Information on Pete is skimpy. According to Baseball-reference.com Pete threw right-handed, which figures since he played second. As far as which way he batted: unknown.
Larry Bowa played in the last game at Connie Mack Stadium (1970), got the first hit in the opening game at Veterans Stadium (1971), managed the Phillies in the last game at the Vet (2003) and the first game at Citizens Bank Park (2004). Last ejection at both the Vet and Jack Russell Memorial Stadium? Bowa. You expected Phillie Phanatic?
And, he’s worn the Phillies uniform longer than anyone in the team’s history, 28 seasons heading into 2017.
November 10, 1987
Closer Steve Bedrosian wins the National League’s Cy Young Award in the closest
voting ever with 57 points to 55 for Rick Sutcliffe of the Chicago Cubs and 54 for Rick
Reuschel of the Pittsburgh Pirates/San Francisco Giants.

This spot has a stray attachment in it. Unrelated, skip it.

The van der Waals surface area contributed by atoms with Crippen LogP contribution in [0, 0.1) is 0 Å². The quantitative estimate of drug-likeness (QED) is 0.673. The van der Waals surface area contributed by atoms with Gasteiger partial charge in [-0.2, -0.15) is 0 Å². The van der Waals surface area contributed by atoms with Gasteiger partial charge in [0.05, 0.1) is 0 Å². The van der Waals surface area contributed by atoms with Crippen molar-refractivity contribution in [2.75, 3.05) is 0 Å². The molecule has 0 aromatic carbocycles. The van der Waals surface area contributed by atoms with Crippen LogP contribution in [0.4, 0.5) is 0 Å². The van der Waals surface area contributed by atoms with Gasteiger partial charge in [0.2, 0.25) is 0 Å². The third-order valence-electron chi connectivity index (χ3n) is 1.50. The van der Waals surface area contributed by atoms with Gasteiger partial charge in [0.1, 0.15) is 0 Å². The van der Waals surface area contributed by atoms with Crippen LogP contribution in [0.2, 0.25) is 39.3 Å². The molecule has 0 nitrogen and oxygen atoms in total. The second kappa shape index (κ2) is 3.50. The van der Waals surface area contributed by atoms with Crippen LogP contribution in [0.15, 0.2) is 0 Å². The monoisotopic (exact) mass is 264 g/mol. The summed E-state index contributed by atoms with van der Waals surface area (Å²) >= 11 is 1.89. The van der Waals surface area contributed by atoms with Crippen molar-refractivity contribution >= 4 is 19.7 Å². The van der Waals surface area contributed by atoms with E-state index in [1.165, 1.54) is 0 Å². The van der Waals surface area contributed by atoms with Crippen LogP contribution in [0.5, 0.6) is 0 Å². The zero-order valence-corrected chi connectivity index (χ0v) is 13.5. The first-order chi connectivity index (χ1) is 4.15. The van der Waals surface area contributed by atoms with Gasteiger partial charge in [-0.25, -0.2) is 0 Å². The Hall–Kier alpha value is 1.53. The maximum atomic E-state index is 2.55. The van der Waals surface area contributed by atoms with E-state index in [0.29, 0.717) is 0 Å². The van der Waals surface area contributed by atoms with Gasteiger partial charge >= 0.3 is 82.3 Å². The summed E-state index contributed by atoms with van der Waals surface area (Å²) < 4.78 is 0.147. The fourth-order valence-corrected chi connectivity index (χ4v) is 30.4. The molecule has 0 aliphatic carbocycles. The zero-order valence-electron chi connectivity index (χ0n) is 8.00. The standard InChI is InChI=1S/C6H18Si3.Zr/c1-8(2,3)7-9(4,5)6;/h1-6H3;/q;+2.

The 29-year-old “Bedrock” was 5-3, 2.83 ERA with a club-record, league-leading 40
saves in 68 games. Of the Phillies’ 80 wins, he had a hand in 45. 15 of the saves came
when he pitched two innings. 40 saves marked the first time a Phillies reliever led the
NL. Along the way, he set an MLB record with 13 consecutive saves, May 25-June 30.
So, position-by-position, who have the most Gold Gloves for the Phillies. Check out the
story at http://www.phillies.com/alumni.
(Next post: Next Tuesday).